This summer Union Pacific moved the idea from mere discussion to heated debate with the announcement it would like to abandon the tracks.
The tracks are now a dead-end spur ending at Steward Steel in Miner. "It used to go to all the way to Charleston," Mayor Mike Marshall recalled.
But now only two business remain that still use the tracks: Steward Steel and Tetra Pak. "The shipper (Tetra Pak) takes very few cars - very low density traffic, and the traffic is very short-haul," said Michael W. Payette, assistant vice president of government affairs for UP's central region. "If this were a high-revenue track, there would be no issue."
While Steward Steel has advised the city it does not want to lose its rail access, Tetra Pak says the tracks are indispensable for its operation.
"Tetra Pak's position is that this is not a burden on Union Pacific and it's critical to Tetra Pak," said Joe Blanton, legal counsel for Tetra Pak.
"Our raw material is paperboard and it comes in by rail. If the Union Pacific Railroad abandons this line, it will greatly increase our cost of obtaining this material and put us at a tremendous disadvantage in an extremely competitive market," explained John L. Bryant, plant manager for Tetra Pak. "We're very concerned about it and we've asked the city for help."
Tetra Pak takes in about 35 rail cars per month in supplies. "Shipping paper by truck is cost prohibitive," Blanton said. "Tetra Pak's position is that the status quo should be continued."
To abandon the track, Union Pacific must request permission from the Surface Transportation Board. If such a request is made, Tetra Pak will oppose it, Blanton said.
Several Tetra Pak plants have already closed over the last two years, Blanton noted. "There are only nine remaining in the whole world, three in the United States," Blanton said. "It is important for Tetra Pak to protect its investment and important for the city to protect one of its major employers."
Sikeston officials have already gone on record with the position that "if abandonment of the spur is going to hurt local businesses and industry, we don't want it to happen," according to City Manager Doug Friend. "When the end result is minus 100 jobs, that's not a good thing. We've got to support Tetra Pak - we can't lose those jobs."
Union Pacific officials are "still negotiating with the shipper," according to Payette. "The first offer that we made didn't work. We're still trying to work it out with them."
A letter from Scott Ringler, director of Union Pacific's marketing and sales center, to Tetra Pak officials confirms the railroad "has targeted March 1, 2005 for abandonment of the track extending east of the diamond in Sikeston, Mo., that serves your facility."
The diamond, located at the old Scott County Milling Company and Cargill, is where the two sets of tracks in Sikeston cross.
Ringler advised in the letter that the railroad "is willing to absorb the transloading costs that will be incurred" on shipments from Tetra Pak's main supplier, Weyerhaeuser in Longview, Wash., for one year following the abandonment date.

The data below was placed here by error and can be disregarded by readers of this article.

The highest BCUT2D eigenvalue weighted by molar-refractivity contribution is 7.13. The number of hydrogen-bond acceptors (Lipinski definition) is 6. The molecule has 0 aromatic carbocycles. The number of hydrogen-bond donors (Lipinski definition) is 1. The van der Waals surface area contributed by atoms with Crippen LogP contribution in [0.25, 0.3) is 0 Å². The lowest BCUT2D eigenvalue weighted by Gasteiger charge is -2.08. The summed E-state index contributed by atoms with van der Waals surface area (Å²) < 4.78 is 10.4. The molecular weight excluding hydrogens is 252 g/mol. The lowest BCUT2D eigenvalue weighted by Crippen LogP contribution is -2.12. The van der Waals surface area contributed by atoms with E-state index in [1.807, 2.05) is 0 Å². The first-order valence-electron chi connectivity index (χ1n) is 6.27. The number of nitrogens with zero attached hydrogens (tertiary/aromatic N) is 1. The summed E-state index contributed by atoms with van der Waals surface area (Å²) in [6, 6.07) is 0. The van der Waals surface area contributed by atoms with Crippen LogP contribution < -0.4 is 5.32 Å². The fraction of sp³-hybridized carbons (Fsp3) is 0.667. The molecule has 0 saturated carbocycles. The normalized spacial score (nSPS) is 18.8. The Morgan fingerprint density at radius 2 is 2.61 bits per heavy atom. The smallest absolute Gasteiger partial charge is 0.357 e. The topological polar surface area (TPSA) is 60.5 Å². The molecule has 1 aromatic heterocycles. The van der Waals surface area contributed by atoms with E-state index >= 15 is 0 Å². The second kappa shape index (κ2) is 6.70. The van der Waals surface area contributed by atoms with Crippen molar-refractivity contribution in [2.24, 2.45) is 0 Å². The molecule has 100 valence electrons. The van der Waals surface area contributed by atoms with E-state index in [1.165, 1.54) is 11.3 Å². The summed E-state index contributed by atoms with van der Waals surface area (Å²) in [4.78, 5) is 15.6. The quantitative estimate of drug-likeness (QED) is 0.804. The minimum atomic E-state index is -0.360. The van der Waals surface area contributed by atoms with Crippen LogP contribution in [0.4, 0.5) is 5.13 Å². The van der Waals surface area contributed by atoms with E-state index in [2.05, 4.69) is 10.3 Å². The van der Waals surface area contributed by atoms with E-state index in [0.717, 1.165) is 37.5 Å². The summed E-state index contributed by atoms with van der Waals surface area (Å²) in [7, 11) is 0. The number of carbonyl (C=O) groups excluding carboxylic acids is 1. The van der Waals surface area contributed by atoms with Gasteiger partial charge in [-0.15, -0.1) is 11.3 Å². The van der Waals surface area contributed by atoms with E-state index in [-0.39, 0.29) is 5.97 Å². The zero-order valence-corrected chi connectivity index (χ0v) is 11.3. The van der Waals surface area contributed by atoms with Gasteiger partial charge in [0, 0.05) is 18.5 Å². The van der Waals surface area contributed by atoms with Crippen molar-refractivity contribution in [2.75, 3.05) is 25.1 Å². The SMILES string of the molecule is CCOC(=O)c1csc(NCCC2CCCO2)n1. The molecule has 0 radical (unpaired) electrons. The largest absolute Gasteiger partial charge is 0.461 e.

"We will work it out with the shipper one way or another before we do anything. In the best possible world, we would like to abandon it," Payette said. "But we're not going to push this if we can't work it out."
On the opposite end of the traffic scale are changes in the works for the north-south tracks in Sikeston which are owned by the Burlington Northern Santa Fe Railroad, according to city officials.
"There's two issues going on," Marshall said. He explained Burlington Northern Santa Fe and Union Pacific are discussing the possibility of Union Pacific leasing BNSF's tracks.
Burlington Northern Santa Fe would trade for some of Union Pacific's tracks out in Colorado and in exchange Union Pacific would take over the BNSF's Sikeston tracks.
"Number one, what they want to do is increase train traffic," Marshall said. The railroad would achieve this by having trains only run in one direction along a track - for example coming down south through Sikeston and back up north using the tracks at Chaffee.
The city officials have a couple of concerns related to this. "One, is lack of competition between the two railroads - it could affect our powerplant," Marshall said. The powerplant receives its coal shipments by rail. "It's good to have two railroads competing because you get them to compete with each other on rates," he said.
In addition to being an inconvenience for Sikeston residents, increased train traffic through the city would have an impact on public health and safety as ambulances, police and fire vehicles would have an higher chance of being blocked by a train, Friend said. "We need to ensure increased traffic will not affect those things," he said.
"Plus, laying on the whistles from Tanner Street to Matthews," Marshall added. While some whistle blows are required, some engineers seem to take pleasure in disturbing residents near tracks with excessive use of the whistle.
City officials want residents and business owners to know "we hear their concerns," Marshall said. "And we have real concerns about health and safety. We're trying to take a stand on that."